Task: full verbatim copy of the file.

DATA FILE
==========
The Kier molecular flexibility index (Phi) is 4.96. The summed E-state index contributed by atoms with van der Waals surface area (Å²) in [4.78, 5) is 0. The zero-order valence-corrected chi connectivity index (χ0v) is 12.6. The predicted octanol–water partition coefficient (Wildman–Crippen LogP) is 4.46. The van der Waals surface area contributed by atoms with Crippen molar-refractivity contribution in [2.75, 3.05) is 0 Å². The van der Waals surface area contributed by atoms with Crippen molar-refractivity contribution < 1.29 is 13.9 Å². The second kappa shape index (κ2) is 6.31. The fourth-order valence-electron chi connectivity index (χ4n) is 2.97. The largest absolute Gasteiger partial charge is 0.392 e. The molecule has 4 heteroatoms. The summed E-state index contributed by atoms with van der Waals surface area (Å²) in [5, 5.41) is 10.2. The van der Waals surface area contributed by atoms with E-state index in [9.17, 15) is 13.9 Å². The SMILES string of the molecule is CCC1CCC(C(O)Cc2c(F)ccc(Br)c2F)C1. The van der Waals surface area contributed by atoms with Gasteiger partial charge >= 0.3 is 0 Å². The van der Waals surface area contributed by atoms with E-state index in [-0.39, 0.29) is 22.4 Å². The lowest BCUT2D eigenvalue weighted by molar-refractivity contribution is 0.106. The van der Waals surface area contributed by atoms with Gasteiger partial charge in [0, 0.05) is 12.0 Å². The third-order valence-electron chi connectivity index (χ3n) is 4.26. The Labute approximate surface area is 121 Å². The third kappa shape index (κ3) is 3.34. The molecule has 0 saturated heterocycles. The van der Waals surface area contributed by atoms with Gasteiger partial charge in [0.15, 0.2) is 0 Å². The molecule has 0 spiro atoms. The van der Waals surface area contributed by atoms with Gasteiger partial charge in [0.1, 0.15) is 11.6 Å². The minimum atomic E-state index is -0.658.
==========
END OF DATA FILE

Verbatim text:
The Kier molecular flexibility index (Phi) is 4.96. The summed E-state index contributed by atoms with van der Waals surface area (Å²) in [4.78, 5) is 0. The zero-order valence-corrected chi connectivity index (χ0v) is 12.6. The predicted octanol–water partition coefficient (Wildman–Crippen LogP) is 4.46. The van der Waals surface area contributed by atoms with Crippen molar-refractivity contribution in [2.75, 3.05) is 0 Å². The van der Waals surface area contributed by atoms with Crippen molar-refractivity contribution < 1.29 is 13.9 Å². The second kappa shape index (κ2) is 6.31. The fourth-order valence-electron chi connectivity index (χ4n) is 2.97. The largest absolute Gasteiger partial charge is 0.392 e. The molecule has 4 heteroatoms. The summed E-state index contributed by atoms with van der Waals surface area (Å²) in [5, 5.41) is 10.2. The van der Waals surface area contributed by atoms with E-state index in [9.17, 15) is 13.9 Å². The SMILES string of the molecule is CCC1CCC(C(O)Cc2c(F)ccc(Br)c2F)C1. The van der Waals surface area contributed by atoms with Gasteiger partial charge >= 0.3 is 0 Å². The van der Waals surface area contributed by atoms with E-state index in [-0.39, 0.29) is 22.4 Å². The lowest BCUT2D eigenvalue weighted by molar-refractivity contribution is 0.106. The van der Waals surface area contributed by atoms with Gasteiger partial charge in [0, 0.05) is 12.0 Å². The third-order valence-electron chi connectivity index (χ3n) is 4.26. The Labute approximate surface area is 121 Å². The third kappa shape index (κ3) is 3.34. The molecule has 0 saturated heterocycles. The van der Waals surface area contributed by atoms with Gasteiger partial charge in [0.15, 0.2) is 0 Å². The molecule has 0 spiro atoms. The van der Waals surface area contributed by atoms with Gasteiger partial charge in [0.1, 0.15) is 11.6 Å². The minimum atomic E-state index is -0.658.